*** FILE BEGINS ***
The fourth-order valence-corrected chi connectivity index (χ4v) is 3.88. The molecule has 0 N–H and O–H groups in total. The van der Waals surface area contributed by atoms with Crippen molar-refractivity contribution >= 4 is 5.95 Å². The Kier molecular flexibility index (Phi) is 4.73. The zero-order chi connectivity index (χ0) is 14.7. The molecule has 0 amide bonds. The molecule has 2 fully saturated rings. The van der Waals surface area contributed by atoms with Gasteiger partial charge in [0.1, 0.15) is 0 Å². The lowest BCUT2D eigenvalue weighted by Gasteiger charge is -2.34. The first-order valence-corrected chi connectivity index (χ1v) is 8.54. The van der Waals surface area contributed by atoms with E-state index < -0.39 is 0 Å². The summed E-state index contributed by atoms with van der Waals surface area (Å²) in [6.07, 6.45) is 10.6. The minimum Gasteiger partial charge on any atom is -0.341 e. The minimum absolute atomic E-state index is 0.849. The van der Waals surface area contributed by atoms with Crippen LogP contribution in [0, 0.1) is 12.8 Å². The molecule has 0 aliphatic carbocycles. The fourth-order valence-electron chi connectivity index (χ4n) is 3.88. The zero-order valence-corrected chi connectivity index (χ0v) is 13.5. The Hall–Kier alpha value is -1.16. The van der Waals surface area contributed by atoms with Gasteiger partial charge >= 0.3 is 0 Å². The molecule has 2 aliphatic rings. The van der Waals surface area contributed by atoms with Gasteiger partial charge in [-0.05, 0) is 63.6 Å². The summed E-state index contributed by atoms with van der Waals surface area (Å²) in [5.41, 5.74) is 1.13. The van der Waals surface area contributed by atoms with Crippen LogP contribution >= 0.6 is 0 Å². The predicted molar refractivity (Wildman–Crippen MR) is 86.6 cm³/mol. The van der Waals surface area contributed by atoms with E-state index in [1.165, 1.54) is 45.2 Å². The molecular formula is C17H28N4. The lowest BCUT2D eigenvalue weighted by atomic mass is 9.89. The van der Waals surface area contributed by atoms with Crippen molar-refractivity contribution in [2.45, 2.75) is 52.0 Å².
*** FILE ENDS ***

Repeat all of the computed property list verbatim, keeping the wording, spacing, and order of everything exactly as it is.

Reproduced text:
The fourth-order valence-corrected chi connectivity index (χ4v) is 3.88. The molecule has 0 N–H and O–H groups in total. The van der Waals surface area contributed by atoms with Crippen molar-refractivity contribution >= 4 is 5.95 Å². The Kier molecular flexibility index (Phi) is 4.73. The zero-order chi connectivity index (χ0) is 14.7. The molecule has 0 amide bonds. The molecule has 2 fully saturated rings. The van der Waals surface area contributed by atoms with Gasteiger partial charge in [0.1, 0.15) is 0 Å². The lowest BCUT2D eigenvalue weighted by Gasteiger charge is -2.34. The first-order valence-corrected chi connectivity index (χ1v) is 8.54. The van der Waals surface area contributed by atoms with E-state index < -0.39 is 0 Å². The summed E-state index contributed by atoms with van der Waals surface area (Å²) in [6.07, 6.45) is 10.6. The minimum Gasteiger partial charge on any atom is -0.341 e. The minimum absolute atomic E-state index is 0.849. The van der Waals surface area contributed by atoms with Crippen LogP contribution in [0, 0.1) is 12.8 Å². The molecule has 0 aliphatic carbocycles. The fourth-order valence-electron chi connectivity index (χ4n) is 3.88. The zero-order valence-corrected chi connectivity index (χ0v) is 13.5. The Hall–Kier alpha value is -1.16. The van der Waals surface area contributed by atoms with Gasteiger partial charge >= 0.3 is 0 Å². The molecule has 2 aliphatic rings. The van der Waals surface area contributed by atoms with Gasteiger partial charge in [-0.05, 0) is 63.6 Å². The summed E-state index contributed by atoms with van der Waals surface area (Å²) in [5.41, 5.74) is 1.13. The van der Waals surface area contributed by atoms with Crippen LogP contribution >= 0.6 is 0 Å². The predicted molar refractivity (Wildman–Crippen MR) is 86.6 cm³/mol. The van der Waals surface area contributed by atoms with E-state index in [1.165, 1.54) is 45.2 Å². The molecular formula is C17H28N4. The lowest BCUT2D eigenvalue weighted by atomic mass is 9.89. The van der Waals surface area contributed by atoms with Crippen molar-refractivity contribution in [2.45, 2.75) is 52.0 Å².